Nokia 9300: our long term test
High class tech in a non-nerdy case
Review Yesterday Cingular announced that it is bringing Nokia's 9300 Communicator to the US market starting in November. The 9300 puts a QWERTY keyboard, and a powerful computer, into a form factor apparently designed to repel gadget geeks, such is its conservative styling.
So it's a serious piece of kit - it just would rather you didn't notice it. It's the first time, out in the wild, that a Nokia phone will run RIM's BlackBerry Connect. (It will also run Nokia's own new enterprise mail software, or Cingular's version of Seven's email). Unlike models designed for Europe or Asia, it supports the 850Mhz frequency, and we can't stress what a difference this makes. For GSM users here in the US, this is becoming pretty much mandatory.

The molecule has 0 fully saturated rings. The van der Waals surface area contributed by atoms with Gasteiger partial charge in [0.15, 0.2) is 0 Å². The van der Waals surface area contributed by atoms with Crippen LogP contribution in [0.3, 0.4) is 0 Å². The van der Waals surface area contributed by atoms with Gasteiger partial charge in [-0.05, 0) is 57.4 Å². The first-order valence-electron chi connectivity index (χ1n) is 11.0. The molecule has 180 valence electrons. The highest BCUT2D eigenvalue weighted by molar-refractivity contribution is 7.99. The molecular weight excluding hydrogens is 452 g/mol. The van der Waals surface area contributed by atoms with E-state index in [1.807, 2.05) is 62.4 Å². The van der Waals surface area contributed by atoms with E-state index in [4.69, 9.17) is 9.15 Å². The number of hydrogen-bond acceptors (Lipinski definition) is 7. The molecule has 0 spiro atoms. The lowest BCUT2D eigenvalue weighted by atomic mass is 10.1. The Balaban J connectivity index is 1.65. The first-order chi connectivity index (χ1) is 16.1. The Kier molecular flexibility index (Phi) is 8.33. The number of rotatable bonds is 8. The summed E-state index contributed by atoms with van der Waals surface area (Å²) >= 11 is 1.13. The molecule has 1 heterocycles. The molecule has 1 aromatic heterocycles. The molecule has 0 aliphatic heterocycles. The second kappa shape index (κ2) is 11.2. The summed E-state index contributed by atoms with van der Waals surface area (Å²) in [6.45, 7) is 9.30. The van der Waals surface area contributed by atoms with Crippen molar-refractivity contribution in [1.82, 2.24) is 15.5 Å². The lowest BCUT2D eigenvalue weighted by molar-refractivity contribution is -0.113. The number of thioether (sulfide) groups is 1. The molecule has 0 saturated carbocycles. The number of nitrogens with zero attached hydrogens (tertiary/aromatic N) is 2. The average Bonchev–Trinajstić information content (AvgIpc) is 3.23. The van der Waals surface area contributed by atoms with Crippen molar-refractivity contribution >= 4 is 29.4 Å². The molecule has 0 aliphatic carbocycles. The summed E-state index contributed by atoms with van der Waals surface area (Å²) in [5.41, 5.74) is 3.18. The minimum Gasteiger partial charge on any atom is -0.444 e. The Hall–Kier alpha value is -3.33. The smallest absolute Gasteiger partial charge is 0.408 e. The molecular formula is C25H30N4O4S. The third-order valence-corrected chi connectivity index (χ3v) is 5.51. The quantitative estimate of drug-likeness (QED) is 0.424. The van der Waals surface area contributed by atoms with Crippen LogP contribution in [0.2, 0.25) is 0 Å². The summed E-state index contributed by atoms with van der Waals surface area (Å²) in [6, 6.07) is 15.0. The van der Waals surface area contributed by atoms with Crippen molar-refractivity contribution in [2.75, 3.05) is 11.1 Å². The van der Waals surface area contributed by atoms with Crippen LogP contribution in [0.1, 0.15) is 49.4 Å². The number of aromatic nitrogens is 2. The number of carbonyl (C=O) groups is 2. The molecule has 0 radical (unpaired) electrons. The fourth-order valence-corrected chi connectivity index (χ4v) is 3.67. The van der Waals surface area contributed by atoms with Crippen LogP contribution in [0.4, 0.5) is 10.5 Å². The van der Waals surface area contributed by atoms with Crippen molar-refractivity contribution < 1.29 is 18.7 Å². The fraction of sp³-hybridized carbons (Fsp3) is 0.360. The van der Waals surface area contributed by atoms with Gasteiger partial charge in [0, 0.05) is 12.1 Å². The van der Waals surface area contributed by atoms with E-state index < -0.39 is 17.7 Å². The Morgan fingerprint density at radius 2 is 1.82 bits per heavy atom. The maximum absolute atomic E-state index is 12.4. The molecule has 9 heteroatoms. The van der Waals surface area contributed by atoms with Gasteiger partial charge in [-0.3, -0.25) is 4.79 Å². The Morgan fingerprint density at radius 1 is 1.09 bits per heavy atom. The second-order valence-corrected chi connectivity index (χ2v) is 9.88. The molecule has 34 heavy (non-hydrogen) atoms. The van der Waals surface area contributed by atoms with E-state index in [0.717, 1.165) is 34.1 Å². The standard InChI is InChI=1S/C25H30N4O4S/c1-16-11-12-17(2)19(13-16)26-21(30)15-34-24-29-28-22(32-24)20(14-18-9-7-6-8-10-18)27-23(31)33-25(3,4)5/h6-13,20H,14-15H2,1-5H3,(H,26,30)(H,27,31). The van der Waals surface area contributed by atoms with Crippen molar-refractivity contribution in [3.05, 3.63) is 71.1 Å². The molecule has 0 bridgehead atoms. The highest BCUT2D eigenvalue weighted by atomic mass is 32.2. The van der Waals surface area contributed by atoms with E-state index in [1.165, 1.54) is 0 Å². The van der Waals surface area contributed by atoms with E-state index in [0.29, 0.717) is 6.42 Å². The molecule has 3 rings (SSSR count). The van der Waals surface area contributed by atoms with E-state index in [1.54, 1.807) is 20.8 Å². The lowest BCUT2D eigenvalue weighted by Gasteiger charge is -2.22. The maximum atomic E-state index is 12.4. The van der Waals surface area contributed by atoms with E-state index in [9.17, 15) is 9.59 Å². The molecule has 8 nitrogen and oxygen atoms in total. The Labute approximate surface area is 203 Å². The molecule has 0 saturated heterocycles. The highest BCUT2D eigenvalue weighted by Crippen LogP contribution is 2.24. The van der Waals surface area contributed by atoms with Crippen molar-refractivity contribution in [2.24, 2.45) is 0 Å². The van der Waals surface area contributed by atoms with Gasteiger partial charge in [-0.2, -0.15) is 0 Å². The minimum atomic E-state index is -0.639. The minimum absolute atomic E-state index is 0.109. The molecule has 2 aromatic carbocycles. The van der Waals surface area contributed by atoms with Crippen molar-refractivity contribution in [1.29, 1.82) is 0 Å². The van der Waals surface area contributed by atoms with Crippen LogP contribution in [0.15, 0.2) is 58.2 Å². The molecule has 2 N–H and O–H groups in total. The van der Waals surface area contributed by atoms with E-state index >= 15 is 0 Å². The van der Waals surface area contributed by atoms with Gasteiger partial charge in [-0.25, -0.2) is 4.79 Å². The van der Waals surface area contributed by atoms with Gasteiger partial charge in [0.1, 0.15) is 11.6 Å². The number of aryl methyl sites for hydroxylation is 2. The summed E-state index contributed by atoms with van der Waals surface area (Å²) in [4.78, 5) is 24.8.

So how did it shape up?
Sometimes only months of real world usage can give you a sense of the device's value - and I've spent quite a bit of time with the phone since first looking at it back in March. Our 9300, provided by Nokia, also endured some testing conditions in Indo-China. And there were some surprises along the way.
The first time around, the 9300 impressed with its compactness and its quality of built-in PDA applications. But I rued the lack of vibrate, found web browsing disappointing, and also found it difficult to use the keyboard in poorly lit conditions.
Sometimes it's illuminating to discover just what you miss about a phone after extended use, and in the case of the 9300, it was its ease of use. With the lid closed, it's a basic, simple Nokia phone.